I don’t much care for cupcakes. As The Guardian’s Charlie Brooker put it recently: “Cupcakes used to be known as fairy cakes, until something happened a few years ago. I don’t know what the thing was, because I wasn’t paying attention. All I know is that suddenly middle-class tosspoles everywhere were holding artisan cupcakes aloft and looking at them and pointing and making cooing sounds and going on and bloody on about how much they loved them. I wouldn’t mind, but cupcakes are bullshit. And everyone knows it. A cupcake is just a muffin with clown puke topping … Actual slices of cake are infinitely superior, as are moist chocolate brownies, warm chocolate-chip cookies and virtually any other dessert you can think of. Cupcakes are for people who can’t handle reality.”

I’m sure most rational people would agree that cupcakes are a fad. So are they something we should be training people to decorate, to pin their future on? A few years ago we might have been teaching them to be Tamagotchi programmers, or Rubik’s Cube mechanics, after all.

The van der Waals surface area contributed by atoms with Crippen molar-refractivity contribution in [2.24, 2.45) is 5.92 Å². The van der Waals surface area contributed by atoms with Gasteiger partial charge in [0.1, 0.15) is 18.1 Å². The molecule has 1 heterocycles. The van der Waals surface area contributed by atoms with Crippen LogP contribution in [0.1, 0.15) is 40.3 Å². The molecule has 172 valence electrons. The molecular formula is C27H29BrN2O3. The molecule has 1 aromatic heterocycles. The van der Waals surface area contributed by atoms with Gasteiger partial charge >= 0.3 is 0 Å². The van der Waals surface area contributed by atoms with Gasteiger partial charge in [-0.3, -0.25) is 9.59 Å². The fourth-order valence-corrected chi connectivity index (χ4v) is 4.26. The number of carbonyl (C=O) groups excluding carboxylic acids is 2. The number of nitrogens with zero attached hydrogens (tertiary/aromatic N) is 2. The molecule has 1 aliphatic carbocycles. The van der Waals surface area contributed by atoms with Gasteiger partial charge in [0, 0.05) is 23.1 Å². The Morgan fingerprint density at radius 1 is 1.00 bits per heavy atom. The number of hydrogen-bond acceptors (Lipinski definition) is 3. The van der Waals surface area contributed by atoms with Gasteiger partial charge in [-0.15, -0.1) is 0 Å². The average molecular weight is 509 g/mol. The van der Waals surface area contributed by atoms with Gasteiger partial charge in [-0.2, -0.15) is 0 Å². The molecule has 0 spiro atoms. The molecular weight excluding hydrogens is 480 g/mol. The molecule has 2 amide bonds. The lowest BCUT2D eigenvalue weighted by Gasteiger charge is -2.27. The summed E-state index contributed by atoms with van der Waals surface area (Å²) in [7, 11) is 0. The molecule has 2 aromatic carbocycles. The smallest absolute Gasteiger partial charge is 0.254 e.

The café was founded by “a mother of two from Brisbane, Australia, who found she could use her passion for cake decorating to provide economic opportunity for vulnerable women in Cambodia … with the affirmation and encouragement of her church”. I’m sure she’s great, and cares deeply about what she’s doing here.

But the sheer obnoxiousness of a bunch of self-righteous religious Queensland housefraus deciding that what Cambodia really needs is savagely overpriced cupcakes, notable for their “whimsical and sophisticated design” rather than just having a bake sale and sending the proceeds to a proper charity, makes me shake my head in sorrow.  But I’m willing to be corrected. Anyone who has any thoughts on this, I’d love to hear them.